Thursday, July 30, 2015

Zucchini Tree?

The most talked about... and most photographed plant in my experimental container garden this summer, has been my 'Deema Zucchini'. Pruned and tied to grow up a wooden stake, eventually somewhat resembling a tree. 
Deema Zucchini
I discovered this method on a square foot gardening video and decided to give it a try. Initially, I was going to use a
'space saver' variety in my container, but that type of plant will not work with this method. You need a variety that produces a trailing vine, so you can stake it vertically. I cannot live without a zucchini plant, so was thrilled with something new to try in a confined space. This way you also prevent those ginormous gourds that are found in the field or garden at final harvest.

I started the Deema Zucchini from seed, purchased through William Dam. It is a hybrid, pale green and is high yielding. When the seedling was transplanted to the container, I placed a heavy wooden stake right beside it immediately so as not to disturb the root system later. As the vine grows, begin tying it to the stake to encourage upright growth. At first this was a bit awkward because the plant is too bushy. Remove any of the leaves from the ground level, but leave the leaf immediately below the first female bud. Once that zucchini is mature and picked, remove all the leaves from below it. Continue this method for each zucchini; when picked, remove all the leaves that were below it. Eventually the stem becomes easier to stake up and it kind of looks like a zucchini tree!

I have had some degree of difficulty with pollination and dropping of female flowers before they even open with my squash this year. Perhaps I was a bit too ambitious putting 2 plants in one container.... or is it the heat... or my watering schedule... or all of the above?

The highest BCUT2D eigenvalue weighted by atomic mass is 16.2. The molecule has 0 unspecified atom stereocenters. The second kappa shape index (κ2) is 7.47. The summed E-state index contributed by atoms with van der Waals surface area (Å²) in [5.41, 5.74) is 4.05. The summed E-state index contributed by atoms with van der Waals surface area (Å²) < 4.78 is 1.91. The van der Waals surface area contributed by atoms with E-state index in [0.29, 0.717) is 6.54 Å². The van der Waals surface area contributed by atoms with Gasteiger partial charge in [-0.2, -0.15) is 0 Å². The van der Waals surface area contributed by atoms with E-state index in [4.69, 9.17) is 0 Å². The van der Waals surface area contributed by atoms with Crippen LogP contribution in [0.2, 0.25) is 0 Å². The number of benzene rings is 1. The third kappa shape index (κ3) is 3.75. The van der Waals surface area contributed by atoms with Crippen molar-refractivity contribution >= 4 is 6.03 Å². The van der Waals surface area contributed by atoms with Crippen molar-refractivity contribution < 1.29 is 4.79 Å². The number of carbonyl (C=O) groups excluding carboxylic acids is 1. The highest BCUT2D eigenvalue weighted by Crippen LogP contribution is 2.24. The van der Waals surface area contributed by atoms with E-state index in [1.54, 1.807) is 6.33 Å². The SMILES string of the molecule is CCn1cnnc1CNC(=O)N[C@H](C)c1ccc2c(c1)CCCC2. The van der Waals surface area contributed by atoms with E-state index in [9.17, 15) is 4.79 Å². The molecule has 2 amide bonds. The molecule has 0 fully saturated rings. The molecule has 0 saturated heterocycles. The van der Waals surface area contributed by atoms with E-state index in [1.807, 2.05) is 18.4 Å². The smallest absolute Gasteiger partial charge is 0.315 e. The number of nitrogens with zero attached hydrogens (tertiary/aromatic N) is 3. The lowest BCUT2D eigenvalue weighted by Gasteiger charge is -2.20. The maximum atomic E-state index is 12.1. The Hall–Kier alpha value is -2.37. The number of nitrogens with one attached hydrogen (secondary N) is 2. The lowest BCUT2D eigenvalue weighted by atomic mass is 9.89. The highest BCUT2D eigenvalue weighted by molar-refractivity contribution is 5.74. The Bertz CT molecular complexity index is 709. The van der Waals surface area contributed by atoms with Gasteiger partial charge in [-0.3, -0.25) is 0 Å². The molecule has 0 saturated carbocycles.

Lack of pollination shows up as a squash that starts to grow a little, then shrivels and drops off. If the plants are not successfully pollinated by bees, it can easily be fixed if you hand pollinate the flowers. The female flower has a tiny fruit below the flower and the male blossoms have a straight stem and no fruit. To hand pollinate; pick an open male flower and gently peel back the petals. The pollen is like bright yellow dust on the center structure of the male flower. Dab the pollen onto the center structure of an open female blossom. That's all there is to it! Several female flowers can be pollinated by one male flower. 

My other problem has been that the tiny female flowers are turning brown at the tips and/or dropping off before they open. Linda Gilkeson writes that "...plants do this if they are carrying more flowers and fruit than they can sustain with the water or nutrients available to them. Excessive heat might also play a role." With our drought and my container garden experiment that makes sense. She also went on to mention that "...irregular watering causes the fruit to grow with narrower places along the length (it also happens with cucumbers)." And suggests that, "...a thicker mulch and more attention to watering will produce straight sided fruit without 'waistlines'." You will find her archived gardening tips at

Till next week... Enjoy a safe, long weekend and Bon App├ętit!

Photo by Sally Rae

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